In recent years, more and more evidence suggested that in addition to hemocytes, the hepatopancreas also plays an important role in the immunity of crustaceans (15–21). In addition to function as a digestive gland, the hepatopancreas is also a crucial organ for immunity in crustaceans (16). Indeed, crustacean hepatopancreas is a major source of immune response molecules, including lectins, nitric oxide (NO), stress proteins, antibacterial and antiviral proteins, enzymes, and apoptotic genes (15). Furthermore, many immune-related signal transduction pathways are also found in crustacean hepatopancreas, including MAPK, PPAR, Rap1, PI3K-Akts, cyclic adenosine monophosphate (cAMP), and NF-κB signaling pathway (15, 16, 22). However, more studies are needed to further clarify the immune mechanisms of the hepatopancreas in crustaceans.
Crustacean cardioactive peptide (CCAP) is a cyclic amidated non-apeptide first isolated from the pericardial organs in shore crab Carcinus maenas with a function of regulating heartbeat (23). It has since been derived mainly from the nervous system of various arthropods, with confirmed roles of neurohormone and neurotransmitter (24, 25). In recent studies, CCAP mRNA was found in the midgut of cockroach Periplaneta americana and Pacific white shrimp L. vannamei, as well as in the gills of oriental river prawn Macrobrachium nipponense (26–29). CCAP has been shown to be involved in various physiological processes in insects and crustaceans, such as modulation of heartbeat in fruit fly Drosophila melanogaster (30) and marine crabs C. maenas and Callinectes sapidus (23, 31), stimulation of American cockroach P. americana midgut contraction and stick insect Baculum extradentatum hindgut contraction (26, 32), regulation of ecdysis in prawn M. nipponense (29), modulation of oviduct and spermatheca contraction in grasshopper Locusta migratoria (33, 34), and increasing survival of shrimp L. vannamei subjected to freshwater stress (27).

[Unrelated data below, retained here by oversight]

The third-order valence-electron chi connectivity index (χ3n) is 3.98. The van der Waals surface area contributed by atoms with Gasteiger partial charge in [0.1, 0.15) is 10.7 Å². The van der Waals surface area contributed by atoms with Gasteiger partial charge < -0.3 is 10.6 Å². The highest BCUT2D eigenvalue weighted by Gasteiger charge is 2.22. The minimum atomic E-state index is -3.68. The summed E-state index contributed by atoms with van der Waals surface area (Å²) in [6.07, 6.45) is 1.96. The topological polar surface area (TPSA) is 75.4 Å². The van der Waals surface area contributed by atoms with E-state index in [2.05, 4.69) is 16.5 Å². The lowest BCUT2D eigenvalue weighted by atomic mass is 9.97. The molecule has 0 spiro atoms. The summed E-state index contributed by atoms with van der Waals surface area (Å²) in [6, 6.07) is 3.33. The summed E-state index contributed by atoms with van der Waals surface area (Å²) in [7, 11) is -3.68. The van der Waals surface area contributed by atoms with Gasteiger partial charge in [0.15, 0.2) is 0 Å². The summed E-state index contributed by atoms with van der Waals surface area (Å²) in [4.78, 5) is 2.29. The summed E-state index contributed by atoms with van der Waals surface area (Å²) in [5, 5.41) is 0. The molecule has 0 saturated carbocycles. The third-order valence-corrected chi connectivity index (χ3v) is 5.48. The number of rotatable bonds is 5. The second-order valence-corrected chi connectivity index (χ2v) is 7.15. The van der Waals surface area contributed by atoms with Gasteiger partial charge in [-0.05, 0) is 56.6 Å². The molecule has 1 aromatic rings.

Like other neuropeptide receptors, CCAP receptor is a GPCR. So far, CCAP receptor has been identified in various insects and crustaceans and has been shown to be involved with its ligand to regulate physiological processes. For instance, knockdown of CCAP receptor reportedly resulted in the loss of CCAP heartbeat regulation function in blood-suck bug Rhodnius prolixus (35), and interfering CCAP and its receptor reduced the success rate of ecdysis in red flour beetle Tribolium castaneum (36). In mud crab Scylla paramamosain, recently, CCAP partial transcript has been found from the cerebral transcriptome database, and its receptor is identified via ligand-receptor binding assay by our laboratory (37, 38).
Mud crab S. paramamosain is widely distributed in the Indo-Pacific region, and the species is an important mariculture species along the southeast coastal provinces of China (39). Mud crab in aquaculture is vulnerable to diverse bacterial, fungal, and viral pathogens, which could lead to severe economic losses to the industry. In order to prevent and control disease outbreaks in aquaculture, an increasing number of research has focused on the functions and enhancement of the immune system of cultured species (40–42). In this study, we first obtained and characterized the full-length cDNA of Sp-CCAP from the cerebral ganglia of S. paramamosain. The tissue distribution of Sp-CCAP and its receptor (Sp-CCAPR) were detected by semi-quantitative RT-PCR, and the locations of Sp-CCAPR in the hepatopancreas were further determined by in situ hybridization. Subsequently, we investigated Sp-CCAPR expression profiles following immune stimulation, and finally the immunomodulatory mechanisms of Sp-CCAP and its receptor were evaluated by in vivo and in vitro experiments. This is the first report on CCAP involvement in immunomodulation in an arthropod, and it potentially provides a new strategy for disease control based on neuroendocrine immunity for mud crab aquaculture.
Materials and Methods
The animal study protocol has been approved by the Animal Ethics Committee of Xiamen University.
Healthy mud crabs (36.36 ± 2.31 g) at the intermolt stage were purchased from a fish market in Haicang District, Xiamen City, Fujian Province, China. Prior to the experiments, the crabs were acclimated in small tanks (40 × 40 × 60 cm) filled with seawater with salinity 30 ppt and temperature 26 ± 0.5°C for 7 days. During the acclimation period, the crabs were fed fresh field snail Cipangopaludina chinensis Gray once daily, and half of tank water was renewed every day.
Total RNA Extraction and First-Strand cDNA Synthesis
Total RNA from hemocytes and various tissues, that is, eyestalk ganglion, cerebral ganglion, thoracic ganglion, hepatopancreas, gill, stomach, midgut, heart, epidermis, gonad, and muscle, were extracted using TRIzol Reagent (Invitrogen, USA) according to the manufacturer's instructions. The concentrations and quality of RNAs were checked by a Q6000 spectrophotometer (Quawell), and the integrity was assessed by 1.5% (w/v) agarose gel electrophoresis. The first-strand cDNA was synthesized using PrimeScript RT Reagent Kit with gDNA Eraser (TaKaRa) for semi-quantitative RT-PCR and quantitative real-time PCR (qRT-PCR) analyses.
Cloning the Full-Length cDNA of Sp-CCAP and Bioinformatics Analysis